Sermon 20 August 2015

“They did not understand what he was saying and were afraid to ask him.”

Perhaps not the most promising text for a preacher to take!

The sermon this morning will not be the one I was hoping to preach.

When I first read the texts in preparation for today, I was in the company of monks and nuns whose thoughts and energies are turned to interreligious dialogue. Yes, I thought, there must surely be encouragement here for that enterprise, something I can commend on Sunday – a valuing of wisdom, reflection on the suffering caused by our passions, a call to submit – you can re-read the texts and see how that might be done.

However, there are words in today’s Gospel which – at this time – refuse to be ignored. They demand to be spoken. I tried to resist: it is not nice to be subjected to such a demand. I argued: the words will sound shrill - artificial – out of context – and they mean something more nuanced in context but the words still sounded their demand. I tried again: they’re too hard – how can we respond? – we can’t do it. I think by that stage I knew I’d lost the argument. So, here are the words:

“Jesus took a little child and put it among them and taking it in his arms, he said to them ‘Whoever welcomes one such child in my name welcomes me and whoever welcomes me welcomes not me but the one who sent me’.”

We know this child. We’ve seen his picture/ her picture – Aylan Kurdi, whose three-year life had just ended, hanging in the arms of the Turkish police officer and the small baby sound asleep in the arms of his father swimming ashore through the waves of the Mediterranean with only a rubber ring to support their lives.

This is Jesus’ authoritative teaching, delivered once he has taken his seat in the house at Capernaum, a teaching given to his closest disciples. “Welcome him. Welcome her. Welcome me”.

The way of being a disciple of Jesus is that Willkommenskultur, that culture of hospitality, which we are struggling so hard – so ineffectually – to embrace. Jesus gives this teaching in two forms – in words that echo within us - yes - but also in an action: a child embraced - a protective, warm, loving holding – a hug, which smooths away all fear - an image which powerfully bonds to the 21st century newspaper photographs of Europe’s shores.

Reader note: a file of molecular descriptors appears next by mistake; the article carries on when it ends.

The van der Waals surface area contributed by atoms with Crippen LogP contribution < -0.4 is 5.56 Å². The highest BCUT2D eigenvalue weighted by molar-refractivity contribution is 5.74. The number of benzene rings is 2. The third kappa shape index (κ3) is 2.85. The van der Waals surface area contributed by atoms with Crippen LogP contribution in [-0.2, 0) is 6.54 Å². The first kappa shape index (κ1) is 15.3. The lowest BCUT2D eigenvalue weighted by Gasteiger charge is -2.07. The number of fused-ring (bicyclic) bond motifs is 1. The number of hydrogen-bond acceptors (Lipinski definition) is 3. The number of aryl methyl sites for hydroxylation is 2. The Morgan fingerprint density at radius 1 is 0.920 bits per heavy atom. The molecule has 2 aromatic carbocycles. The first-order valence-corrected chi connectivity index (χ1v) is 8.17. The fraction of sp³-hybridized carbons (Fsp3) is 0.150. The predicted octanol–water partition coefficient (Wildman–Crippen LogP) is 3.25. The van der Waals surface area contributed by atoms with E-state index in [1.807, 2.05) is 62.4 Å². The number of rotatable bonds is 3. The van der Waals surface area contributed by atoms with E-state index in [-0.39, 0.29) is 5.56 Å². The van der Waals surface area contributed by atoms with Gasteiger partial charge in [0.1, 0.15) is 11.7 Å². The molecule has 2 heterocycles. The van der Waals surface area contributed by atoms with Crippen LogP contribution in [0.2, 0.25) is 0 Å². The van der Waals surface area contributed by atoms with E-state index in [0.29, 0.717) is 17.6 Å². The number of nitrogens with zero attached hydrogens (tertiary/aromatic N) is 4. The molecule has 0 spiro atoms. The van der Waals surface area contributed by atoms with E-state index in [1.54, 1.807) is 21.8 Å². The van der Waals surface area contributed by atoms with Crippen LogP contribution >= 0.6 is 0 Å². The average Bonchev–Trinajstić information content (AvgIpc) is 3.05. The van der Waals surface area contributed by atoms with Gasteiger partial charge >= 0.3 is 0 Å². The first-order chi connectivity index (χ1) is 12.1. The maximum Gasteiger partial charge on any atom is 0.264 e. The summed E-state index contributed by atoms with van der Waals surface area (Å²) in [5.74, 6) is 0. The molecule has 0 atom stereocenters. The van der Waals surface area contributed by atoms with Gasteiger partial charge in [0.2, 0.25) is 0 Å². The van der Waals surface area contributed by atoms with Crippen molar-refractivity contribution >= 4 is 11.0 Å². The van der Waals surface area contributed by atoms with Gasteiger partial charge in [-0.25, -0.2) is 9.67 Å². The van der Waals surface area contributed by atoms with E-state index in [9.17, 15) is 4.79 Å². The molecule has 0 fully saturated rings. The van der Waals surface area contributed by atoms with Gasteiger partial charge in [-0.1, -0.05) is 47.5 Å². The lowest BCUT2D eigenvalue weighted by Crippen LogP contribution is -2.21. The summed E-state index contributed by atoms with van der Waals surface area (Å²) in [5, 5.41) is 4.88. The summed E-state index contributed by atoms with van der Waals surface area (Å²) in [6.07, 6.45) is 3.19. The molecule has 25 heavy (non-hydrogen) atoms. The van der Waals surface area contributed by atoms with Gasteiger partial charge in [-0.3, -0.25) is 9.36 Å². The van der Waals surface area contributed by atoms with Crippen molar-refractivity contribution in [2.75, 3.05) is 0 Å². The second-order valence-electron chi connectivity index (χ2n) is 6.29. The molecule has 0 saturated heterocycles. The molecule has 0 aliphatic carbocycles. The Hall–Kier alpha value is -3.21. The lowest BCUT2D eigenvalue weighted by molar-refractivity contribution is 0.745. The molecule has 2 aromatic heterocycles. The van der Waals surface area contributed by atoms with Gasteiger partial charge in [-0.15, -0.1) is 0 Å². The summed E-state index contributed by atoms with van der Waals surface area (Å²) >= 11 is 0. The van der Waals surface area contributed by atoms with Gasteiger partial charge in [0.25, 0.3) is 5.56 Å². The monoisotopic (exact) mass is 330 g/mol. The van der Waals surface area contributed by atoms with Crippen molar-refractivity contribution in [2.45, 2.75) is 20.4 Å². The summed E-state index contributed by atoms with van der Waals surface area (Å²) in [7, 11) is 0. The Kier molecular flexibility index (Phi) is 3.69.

“Jesus took a little child and put it among them”.

The commentators will tell you this is not because of the presumed innocence of childhood - it’s not a tug at the heart strings. There was no romanticising of the child in first century Palestine – no Dickens novels, no Disney films. They’ll be right, of course and we’ll turn to their explanation in a moment but something within me refuses to believe that human responses were so different then from now. We can ignore or resent children now as much as they may have done then. Equally, their stony hearts will have melted at the open enquiring eyes of a child as swiftly as ours can do today.

Jesus took a little child and put it among them – because these men, who had been arguing over power and leadership, over who was the greatest among them, could be touched to their hearts by the sight of a loving, trusting child.

So, what do the commentators say?

They say Jesus chose a child because of the powerlessness of children. Children had no rights, no claim on anyone outside their family. They were the property of their parents. Perhaps this child belonged to Peter’s family but we’ll never find out because such personal details seemed unimportant.

The disciples had wanted to know who was the greatest – who could best be the Vizier of their Lord. Jesus read their hearts and answered them by selecting the least impressive, the least regarded human being present, the one with absolutely no influence. He said, “This is my ambassador". This boy, this girl, is my authentic representative. Since I am God’s accredited agent, so the very least person, the most lacking in power, is the one through whom you will most readily recognise the real decree of God.

The God of the Torah cares for the orphan. This is a well-known description of God. Here Jesus takes this description further and says - if you are asking whom God is most like, then here before your eyes, here in my arms, is your answer: - God is most like this powerless child, this orphan.

We read this Gospel and look at the newspaper photographs again and say: here is God’s ambassador to Christian Europe; here we are graciously given a chance again to find out who God is, what our God is like.

“Whoever welcomes one such child in my name welcomes me”.  

Jesus had been teaching his friends, his disciples, about his own way to overcome evil by powerlessness – those conflicts and disputes among us, the cravings of our hearts, of which we heard more in the letter of St James: - to become as vulnerable as a little child, adrift and utterly dependent on the whims of others, betrayed and killed – no wonder the disciples “did not understand what he was saying and were afraid to ask him.” Twenty centuries of hearing this Gospel read in the churches of Europe don’t seem to have made us any less afraid to ask what it might mean, what it might require of us, what we are to be like if we are ambassadors for Christ.

The refugee crisis is a crisis: it hurts; there are no easy answers. If we respond with generosity, we may fail to protect our values, our way of life, as some fear. Jesus himself elsewhere bids us take stock of a situation – tot it up but God’s accounting works differently to ours. Can it be that these Christian and Muslim refugees from Syria, these children and their parents, come to our shores as the communiqué of God; God’s self-declaration?

Will it be said of us: “They did not understand what he was saying and were afraid to ask him”?

                            Oswin Gartsdie CR